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Ieng Sary back in courtroom

Iang Sary, who was deputy prime minister and foreign minister during the rule of the Khmer Rouge, sits through a hearing at the Khmer Rouge Tribunal yesterday.

A feeble Ieng Sary appeared before Cambodia’s war crimes tribunal yesterday to challenge his provisional detention ahead of his looming trial alongside three other senior Khmer Rouge leaders.

Lawyers for the former KR foreign minister argued that judges had not rendered a sufficiently reasoned decision on the defence appeal of last year’s indictment within the window during which the court could still compel their client’s detention. The maximum time limit for pre-trial detention since Ieng Sary’s 2007 arrest has therefore now lapsed, the defence said.

The challenge follows appeals earlier this year on similar grounds by the other three defendants set to be tried in the court’s second case: former KR head of state Khieu Samphan, Brother No 2 Nuon Chea and Social Action Minister Ieng Thirith. These appeals have been rejected.

Despite this precedent, defence lawyer Ang Udom told the court yesterday that there was no legal basis to continue Ieng Sary’s detention.

“Mr Ieng Sary has the presumption of innocence and has not been convicted of any crime,” Ang Udom said.

“The most suitable remedy is to release Mr Ieng Sary on bail immediately.”

The defence recommended that Ieng Sary be released from the court’s detention facility and placed under house arrest at his expansive home in Phnom Penh.

“Brother No 3” himself, now 85 years old, managed less than an hour in court yesterday before asking to leave due to fatigue. His lawyers have requested that the court conduct his upcoming trial in half-day sessions in view of his health concerns.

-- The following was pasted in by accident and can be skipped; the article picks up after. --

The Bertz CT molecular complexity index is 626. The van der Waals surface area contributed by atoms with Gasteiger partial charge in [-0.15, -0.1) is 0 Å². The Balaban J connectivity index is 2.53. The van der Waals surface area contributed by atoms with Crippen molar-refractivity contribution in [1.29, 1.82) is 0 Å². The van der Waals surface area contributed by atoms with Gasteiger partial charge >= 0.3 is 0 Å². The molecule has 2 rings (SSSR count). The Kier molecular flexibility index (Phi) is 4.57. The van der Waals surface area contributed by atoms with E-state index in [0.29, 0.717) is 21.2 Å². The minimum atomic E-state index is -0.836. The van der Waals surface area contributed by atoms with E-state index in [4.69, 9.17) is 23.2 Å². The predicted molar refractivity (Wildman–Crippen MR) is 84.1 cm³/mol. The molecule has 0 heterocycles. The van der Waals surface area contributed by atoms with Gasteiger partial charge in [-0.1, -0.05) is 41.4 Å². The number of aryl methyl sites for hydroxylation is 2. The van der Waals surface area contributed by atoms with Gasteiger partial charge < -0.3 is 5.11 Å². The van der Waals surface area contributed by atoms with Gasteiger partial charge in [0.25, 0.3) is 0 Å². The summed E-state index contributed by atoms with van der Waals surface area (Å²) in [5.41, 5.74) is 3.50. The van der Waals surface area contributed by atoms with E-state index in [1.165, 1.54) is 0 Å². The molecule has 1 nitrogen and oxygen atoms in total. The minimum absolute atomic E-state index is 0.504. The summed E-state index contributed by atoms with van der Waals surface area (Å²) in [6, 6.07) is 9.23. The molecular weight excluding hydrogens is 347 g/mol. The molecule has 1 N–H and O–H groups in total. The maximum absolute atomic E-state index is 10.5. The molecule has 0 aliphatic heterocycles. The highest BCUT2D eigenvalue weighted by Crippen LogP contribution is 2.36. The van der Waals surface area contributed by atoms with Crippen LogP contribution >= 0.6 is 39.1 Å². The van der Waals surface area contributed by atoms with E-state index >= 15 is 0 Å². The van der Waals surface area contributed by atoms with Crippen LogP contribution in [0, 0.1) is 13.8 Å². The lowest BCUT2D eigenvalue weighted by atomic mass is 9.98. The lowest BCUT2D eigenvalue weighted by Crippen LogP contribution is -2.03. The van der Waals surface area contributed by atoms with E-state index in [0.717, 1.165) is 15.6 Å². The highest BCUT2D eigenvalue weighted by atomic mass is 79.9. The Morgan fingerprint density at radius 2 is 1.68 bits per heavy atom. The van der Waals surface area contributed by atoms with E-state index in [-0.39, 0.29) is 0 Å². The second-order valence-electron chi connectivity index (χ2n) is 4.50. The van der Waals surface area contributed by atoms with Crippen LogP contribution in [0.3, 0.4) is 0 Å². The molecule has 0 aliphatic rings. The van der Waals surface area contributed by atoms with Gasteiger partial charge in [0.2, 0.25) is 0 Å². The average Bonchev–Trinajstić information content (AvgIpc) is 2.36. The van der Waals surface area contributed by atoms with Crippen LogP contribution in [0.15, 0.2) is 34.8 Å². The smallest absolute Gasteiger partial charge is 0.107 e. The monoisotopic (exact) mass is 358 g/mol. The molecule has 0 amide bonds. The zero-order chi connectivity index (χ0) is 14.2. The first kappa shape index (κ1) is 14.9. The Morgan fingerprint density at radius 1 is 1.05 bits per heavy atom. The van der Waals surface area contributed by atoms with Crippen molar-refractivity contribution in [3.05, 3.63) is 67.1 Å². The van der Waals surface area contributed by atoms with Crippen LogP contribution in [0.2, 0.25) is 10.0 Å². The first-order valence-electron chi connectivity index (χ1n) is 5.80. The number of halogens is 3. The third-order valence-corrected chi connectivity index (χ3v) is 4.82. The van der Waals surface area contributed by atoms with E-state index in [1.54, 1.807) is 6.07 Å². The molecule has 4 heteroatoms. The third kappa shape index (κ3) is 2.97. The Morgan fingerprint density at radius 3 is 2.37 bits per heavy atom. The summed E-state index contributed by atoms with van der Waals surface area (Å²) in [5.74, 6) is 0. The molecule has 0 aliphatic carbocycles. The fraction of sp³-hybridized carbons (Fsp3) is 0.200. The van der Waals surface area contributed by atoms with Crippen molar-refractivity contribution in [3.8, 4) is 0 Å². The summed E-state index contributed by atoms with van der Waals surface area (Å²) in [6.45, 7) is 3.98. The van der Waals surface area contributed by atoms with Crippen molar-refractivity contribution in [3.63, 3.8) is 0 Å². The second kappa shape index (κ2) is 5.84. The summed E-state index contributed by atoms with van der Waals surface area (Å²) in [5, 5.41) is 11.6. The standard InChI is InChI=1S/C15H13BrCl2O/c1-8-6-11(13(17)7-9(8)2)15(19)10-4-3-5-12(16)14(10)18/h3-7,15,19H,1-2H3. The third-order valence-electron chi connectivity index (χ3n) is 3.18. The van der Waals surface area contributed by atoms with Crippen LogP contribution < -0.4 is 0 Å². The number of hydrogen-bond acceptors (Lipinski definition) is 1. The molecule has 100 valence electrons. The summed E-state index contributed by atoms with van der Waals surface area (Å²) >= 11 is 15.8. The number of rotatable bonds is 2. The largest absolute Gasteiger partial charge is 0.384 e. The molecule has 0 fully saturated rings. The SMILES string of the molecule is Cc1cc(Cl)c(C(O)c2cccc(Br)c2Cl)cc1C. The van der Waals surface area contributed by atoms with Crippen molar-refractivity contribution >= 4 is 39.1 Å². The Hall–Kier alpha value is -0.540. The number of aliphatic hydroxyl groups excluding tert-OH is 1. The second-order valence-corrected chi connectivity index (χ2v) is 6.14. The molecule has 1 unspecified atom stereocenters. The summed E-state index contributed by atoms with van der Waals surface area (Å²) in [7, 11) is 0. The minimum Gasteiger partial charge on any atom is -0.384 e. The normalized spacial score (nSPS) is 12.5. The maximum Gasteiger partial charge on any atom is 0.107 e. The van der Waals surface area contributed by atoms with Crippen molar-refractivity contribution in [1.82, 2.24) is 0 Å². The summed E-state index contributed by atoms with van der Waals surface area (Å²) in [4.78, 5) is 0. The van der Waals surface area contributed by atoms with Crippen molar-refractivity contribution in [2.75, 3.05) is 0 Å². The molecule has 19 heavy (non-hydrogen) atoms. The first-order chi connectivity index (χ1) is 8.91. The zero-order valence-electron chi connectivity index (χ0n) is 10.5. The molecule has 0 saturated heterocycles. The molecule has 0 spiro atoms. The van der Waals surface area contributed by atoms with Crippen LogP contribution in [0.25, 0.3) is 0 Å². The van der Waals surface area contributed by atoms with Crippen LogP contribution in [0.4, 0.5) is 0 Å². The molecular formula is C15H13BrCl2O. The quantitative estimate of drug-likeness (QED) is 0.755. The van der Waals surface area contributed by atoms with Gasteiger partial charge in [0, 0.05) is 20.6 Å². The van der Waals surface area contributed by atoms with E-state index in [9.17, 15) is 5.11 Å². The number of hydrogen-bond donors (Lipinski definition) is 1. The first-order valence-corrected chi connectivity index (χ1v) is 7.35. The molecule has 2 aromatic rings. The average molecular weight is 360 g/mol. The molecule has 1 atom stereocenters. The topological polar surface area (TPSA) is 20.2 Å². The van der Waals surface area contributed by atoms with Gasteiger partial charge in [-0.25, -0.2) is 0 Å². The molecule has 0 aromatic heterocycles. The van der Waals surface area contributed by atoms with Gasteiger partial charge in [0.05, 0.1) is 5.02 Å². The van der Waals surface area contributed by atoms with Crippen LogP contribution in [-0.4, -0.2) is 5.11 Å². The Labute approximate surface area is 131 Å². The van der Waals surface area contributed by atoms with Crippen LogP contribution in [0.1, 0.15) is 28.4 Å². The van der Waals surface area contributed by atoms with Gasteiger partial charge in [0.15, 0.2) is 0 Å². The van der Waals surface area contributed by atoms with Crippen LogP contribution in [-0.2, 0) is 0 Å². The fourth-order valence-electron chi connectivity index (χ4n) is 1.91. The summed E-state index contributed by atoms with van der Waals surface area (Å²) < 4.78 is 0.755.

Donning the loose-fitting button-down shirt of the style he has worn in previous hearings, he appeared fatigued and at one point seemed to doze off as his lawyers spoke in front of him. Early in the session, the defence asked that he be given leave for a bathroom break.

Much of the argument yesterday followed the template of previous hearings on pre-trial detention. At one point, however, defence lawyer Michael Karnavas provided a sample of the debate over Cambodia’s complicated history with the West that is sure to come at greater length in the upcoming trial.

Responding to comments from deputy prosecutor Veng Huot, who noted in passing statements of support for the tribunal from United Nations secretary general Ban Ki-moon and American secretary of state Hillary Clinton, Karnavas said the UN was not “in any position to be lecturing”, given its support for the Khmer Rouge for years following their 1979 overthrow.

“I do believe that we should be entitled to talk about the carpet bombing, by the United States, of Cambodia. We should be able to talk about the UN’s involvement after 1979,” Karnavas said, accusing UN officials of limiting the court’s jurisdiction to events between 1975 and 1979 “to ensure that those issues were not properly vented out”.



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